SJC wisely shifts burden of proof
The decision of the state Supreme Judicial Court on Friday that criminal defendants must prove they can't afford their own attorney before a judge can appoint a lawyer to represent them at taxpayer expense takes a load of responsibility off a Probation Department that is ill-equipped to handle it. It also makes simple sense that those who want taxpayers to pay for their defense attorneys should have to demonstrate that they deserve this benefit.
In a series of rulings, the court said a range of people, including a defendant's spouse or parents, can be required to contribute to the legal defense before taxpayers are required, and retirement account funds can be included when determining whether or not a person before the court is indigent. In the latter case, it is remarkable that IRAs were not considered in such instances before the ruling.
An audit by the office of state auditor Suzanne Bump shows millions of dollars have been spent over the years on taxpayer-funded lawyers without the Probation Department actually determining whether the defendants were indigent and deserving of those services. Public defenders may assert that their clients are deserving, but in truth, most have not been required to verify this by the appropriate agency.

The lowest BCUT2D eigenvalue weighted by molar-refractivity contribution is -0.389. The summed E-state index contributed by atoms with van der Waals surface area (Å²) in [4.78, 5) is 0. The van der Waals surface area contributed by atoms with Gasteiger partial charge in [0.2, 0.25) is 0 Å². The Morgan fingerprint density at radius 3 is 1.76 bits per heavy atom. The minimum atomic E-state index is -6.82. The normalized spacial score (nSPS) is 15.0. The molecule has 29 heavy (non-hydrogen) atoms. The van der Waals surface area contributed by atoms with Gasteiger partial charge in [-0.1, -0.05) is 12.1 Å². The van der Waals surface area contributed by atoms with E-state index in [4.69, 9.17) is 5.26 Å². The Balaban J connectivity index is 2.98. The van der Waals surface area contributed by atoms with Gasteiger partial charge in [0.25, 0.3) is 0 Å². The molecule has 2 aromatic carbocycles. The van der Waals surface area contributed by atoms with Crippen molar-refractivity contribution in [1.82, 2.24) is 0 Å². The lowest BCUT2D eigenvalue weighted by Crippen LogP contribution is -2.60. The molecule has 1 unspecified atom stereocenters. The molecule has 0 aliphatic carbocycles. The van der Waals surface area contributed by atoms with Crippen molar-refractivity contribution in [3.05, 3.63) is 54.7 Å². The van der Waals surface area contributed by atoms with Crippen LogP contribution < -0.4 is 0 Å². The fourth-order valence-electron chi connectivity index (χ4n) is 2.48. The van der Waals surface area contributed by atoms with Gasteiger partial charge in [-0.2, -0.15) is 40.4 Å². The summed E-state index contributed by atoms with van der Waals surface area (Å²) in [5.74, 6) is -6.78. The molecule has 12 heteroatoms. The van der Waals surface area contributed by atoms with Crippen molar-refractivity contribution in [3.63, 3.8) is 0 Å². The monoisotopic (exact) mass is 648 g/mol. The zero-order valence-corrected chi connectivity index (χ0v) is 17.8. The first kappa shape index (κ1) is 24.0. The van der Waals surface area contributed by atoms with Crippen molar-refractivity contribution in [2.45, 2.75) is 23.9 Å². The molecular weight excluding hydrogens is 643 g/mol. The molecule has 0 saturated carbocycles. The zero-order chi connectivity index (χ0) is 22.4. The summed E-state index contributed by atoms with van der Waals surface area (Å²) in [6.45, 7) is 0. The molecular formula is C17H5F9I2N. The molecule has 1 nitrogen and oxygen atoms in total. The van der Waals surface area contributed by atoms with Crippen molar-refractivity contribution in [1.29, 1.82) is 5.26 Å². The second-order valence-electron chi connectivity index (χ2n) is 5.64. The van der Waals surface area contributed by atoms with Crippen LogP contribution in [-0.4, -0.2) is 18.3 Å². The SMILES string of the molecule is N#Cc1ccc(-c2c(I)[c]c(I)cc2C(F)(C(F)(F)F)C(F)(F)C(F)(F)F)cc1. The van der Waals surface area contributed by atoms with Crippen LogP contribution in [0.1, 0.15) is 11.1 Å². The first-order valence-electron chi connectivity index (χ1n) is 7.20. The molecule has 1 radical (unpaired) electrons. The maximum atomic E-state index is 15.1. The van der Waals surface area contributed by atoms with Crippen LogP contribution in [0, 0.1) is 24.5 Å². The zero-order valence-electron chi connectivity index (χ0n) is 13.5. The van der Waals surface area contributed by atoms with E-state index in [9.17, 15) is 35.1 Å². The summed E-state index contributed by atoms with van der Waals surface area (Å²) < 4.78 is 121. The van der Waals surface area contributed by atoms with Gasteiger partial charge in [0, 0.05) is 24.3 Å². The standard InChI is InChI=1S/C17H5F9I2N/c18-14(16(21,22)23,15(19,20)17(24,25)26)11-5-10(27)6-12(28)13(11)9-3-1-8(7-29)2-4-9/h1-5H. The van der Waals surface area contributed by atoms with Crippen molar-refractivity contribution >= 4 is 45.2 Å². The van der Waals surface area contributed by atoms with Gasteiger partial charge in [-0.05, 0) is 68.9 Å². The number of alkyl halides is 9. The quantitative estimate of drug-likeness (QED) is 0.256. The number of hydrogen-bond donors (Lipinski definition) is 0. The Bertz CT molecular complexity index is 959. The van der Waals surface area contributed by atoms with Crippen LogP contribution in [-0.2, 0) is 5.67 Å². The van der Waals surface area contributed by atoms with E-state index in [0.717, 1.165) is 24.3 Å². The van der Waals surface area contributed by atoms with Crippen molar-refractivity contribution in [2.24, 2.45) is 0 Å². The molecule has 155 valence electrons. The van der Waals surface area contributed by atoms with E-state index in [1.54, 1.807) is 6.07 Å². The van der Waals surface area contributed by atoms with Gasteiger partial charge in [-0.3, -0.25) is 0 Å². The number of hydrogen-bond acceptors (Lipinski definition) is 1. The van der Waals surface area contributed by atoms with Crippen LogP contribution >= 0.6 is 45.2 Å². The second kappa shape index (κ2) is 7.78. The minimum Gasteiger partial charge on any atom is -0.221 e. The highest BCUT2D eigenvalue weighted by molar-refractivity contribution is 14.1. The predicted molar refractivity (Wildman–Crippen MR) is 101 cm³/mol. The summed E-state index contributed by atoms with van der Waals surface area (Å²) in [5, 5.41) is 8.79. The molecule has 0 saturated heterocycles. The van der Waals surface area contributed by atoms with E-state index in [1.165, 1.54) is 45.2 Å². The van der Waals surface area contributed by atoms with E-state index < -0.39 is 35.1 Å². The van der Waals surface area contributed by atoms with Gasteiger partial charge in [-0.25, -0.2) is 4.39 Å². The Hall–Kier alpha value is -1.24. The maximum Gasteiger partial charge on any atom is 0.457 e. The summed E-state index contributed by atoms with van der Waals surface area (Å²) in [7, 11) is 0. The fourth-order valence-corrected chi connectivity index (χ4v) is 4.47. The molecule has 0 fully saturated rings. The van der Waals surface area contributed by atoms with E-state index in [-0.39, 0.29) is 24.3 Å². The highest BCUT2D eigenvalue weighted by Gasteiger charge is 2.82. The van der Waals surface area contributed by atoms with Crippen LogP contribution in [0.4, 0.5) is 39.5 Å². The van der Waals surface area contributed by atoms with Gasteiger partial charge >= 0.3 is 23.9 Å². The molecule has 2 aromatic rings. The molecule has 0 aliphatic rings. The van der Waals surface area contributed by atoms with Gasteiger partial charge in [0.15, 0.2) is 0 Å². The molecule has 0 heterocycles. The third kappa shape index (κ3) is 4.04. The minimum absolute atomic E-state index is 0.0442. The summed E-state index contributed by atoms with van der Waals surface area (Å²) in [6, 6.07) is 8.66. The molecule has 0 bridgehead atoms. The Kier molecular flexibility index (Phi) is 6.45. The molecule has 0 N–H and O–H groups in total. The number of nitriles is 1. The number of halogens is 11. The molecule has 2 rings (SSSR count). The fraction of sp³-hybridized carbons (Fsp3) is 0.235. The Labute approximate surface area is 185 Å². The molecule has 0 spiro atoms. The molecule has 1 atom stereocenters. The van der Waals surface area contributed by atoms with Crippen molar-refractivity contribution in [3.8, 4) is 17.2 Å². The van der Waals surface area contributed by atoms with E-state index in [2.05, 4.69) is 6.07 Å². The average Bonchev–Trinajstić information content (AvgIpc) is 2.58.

A defendant in one of the related court cases before the SJC claimed that it was up to the Probation Department to prove that she was not indigent. In fairness to the Probation Department, which has had a difficult time with its patronage scandal, it can be difficult and time-consuming to prove a negative if a defendant is educated in ways of hiding funds. In the ruling authored by Justice Francis X. Spina, the SJC said that "a defendant seeking appointment of counsel at public expense bears the burden of proving indigency by a preponderance of the evidence."
That is where the burden of proof should lie. This ruling by the Supreme Judicial Court should save taxpayers money, which will eventually provide some indication of how much taxpayer money was wasted on lawyers for clients who were not indigent over the years.
TALK TO US
If you'd like to leave a comment (or a tip or a question) about this story with the editors, please email us. We also welcome letters to the editor for publication; you can do that by filling out our letters form and submitting it to the newsroom.